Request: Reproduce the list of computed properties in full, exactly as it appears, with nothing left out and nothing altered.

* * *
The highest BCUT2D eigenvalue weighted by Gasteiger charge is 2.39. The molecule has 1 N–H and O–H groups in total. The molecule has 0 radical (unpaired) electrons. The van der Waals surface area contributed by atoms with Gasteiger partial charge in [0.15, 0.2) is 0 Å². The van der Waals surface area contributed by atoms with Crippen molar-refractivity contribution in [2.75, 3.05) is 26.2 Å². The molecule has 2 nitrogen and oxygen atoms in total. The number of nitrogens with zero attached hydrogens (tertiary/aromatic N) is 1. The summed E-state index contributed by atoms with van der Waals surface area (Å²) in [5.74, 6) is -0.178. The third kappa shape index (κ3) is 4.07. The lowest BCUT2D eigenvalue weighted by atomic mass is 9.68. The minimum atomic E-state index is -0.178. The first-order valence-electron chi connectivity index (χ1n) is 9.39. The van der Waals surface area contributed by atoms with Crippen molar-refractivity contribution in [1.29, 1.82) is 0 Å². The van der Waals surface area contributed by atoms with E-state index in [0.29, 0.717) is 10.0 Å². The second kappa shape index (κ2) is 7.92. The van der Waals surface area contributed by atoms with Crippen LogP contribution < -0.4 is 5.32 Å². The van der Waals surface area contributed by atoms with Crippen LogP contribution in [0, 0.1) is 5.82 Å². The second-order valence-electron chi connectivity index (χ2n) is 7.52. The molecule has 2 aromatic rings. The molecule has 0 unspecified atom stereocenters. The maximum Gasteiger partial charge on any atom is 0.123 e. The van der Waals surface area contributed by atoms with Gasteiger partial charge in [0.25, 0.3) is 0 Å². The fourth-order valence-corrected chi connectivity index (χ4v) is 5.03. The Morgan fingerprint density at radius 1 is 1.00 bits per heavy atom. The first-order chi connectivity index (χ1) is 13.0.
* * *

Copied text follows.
The highest BCUT2D eigenvalue weighted by Gasteiger charge is 2.39. The molecule has 1 N–H and O–H groups in total. The molecule has 0 radical (unpaired) electrons. The van der Waals surface area contributed by atoms with Gasteiger partial charge in [0.15, 0.2) is 0 Å². The van der Waals surface area contributed by atoms with Crippen molar-refractivity contribution in [2.75, 3.05) is 26.2 Å². The molecule has 2 nitrogen and oxygen atoms in total. The number of nitrogens with zero attached hydrogens (tertiary/aromatic N) is 1. The summed E-state index contributed by atoms with van der Waals surface area (Å²) in [5.74, 6) is -0.178. The third kappa shape index (κ3) is 4.07. The lowest BCUT2D eigenvalue weighted by atomic mass is 9.68. The minimum atomic E-state index is -0.178. The first-order valence-electron chi connectivity index (χ1n) is 9.39. The van der Waals surface area contributed by atoms with Crippen molar-refractivity contribution in [1.29, 1.82) is 0 Å². The van der Waals surface area contributed by atoms with E-state index in [0.29, 0.717) is 10.0 Å². The second kappa shape index (κ2) is 7.92. The van der Waals surface area contributed by atoms with Crippen LogP contribution < -0.4 is 5.32 Å². The van der Waals surface area contributed by atoms with Crippen LogP contribution in [0, 0.1) is 5.82 Å². The second-order valence-electron chi connectivity index (χ2n) is 7.52. The molecule has 2 aromatic rings. The molecule has 0 unspecified atom stereocenters. The maximum Gasteiger partial charge on any atom is 0.123 e. The van der Waals surface area contributed by atoms with Gasteiger partial charge in [0.25, 0.3) is 0 Å². The fourth-order valence-corrected chi connectivity index (χ4v) is 5.03. The Morgan fingerprint density at radius 1 is 1.00 bits per heavy atom. The first-order chi connectivity index (χ1) is 13.0.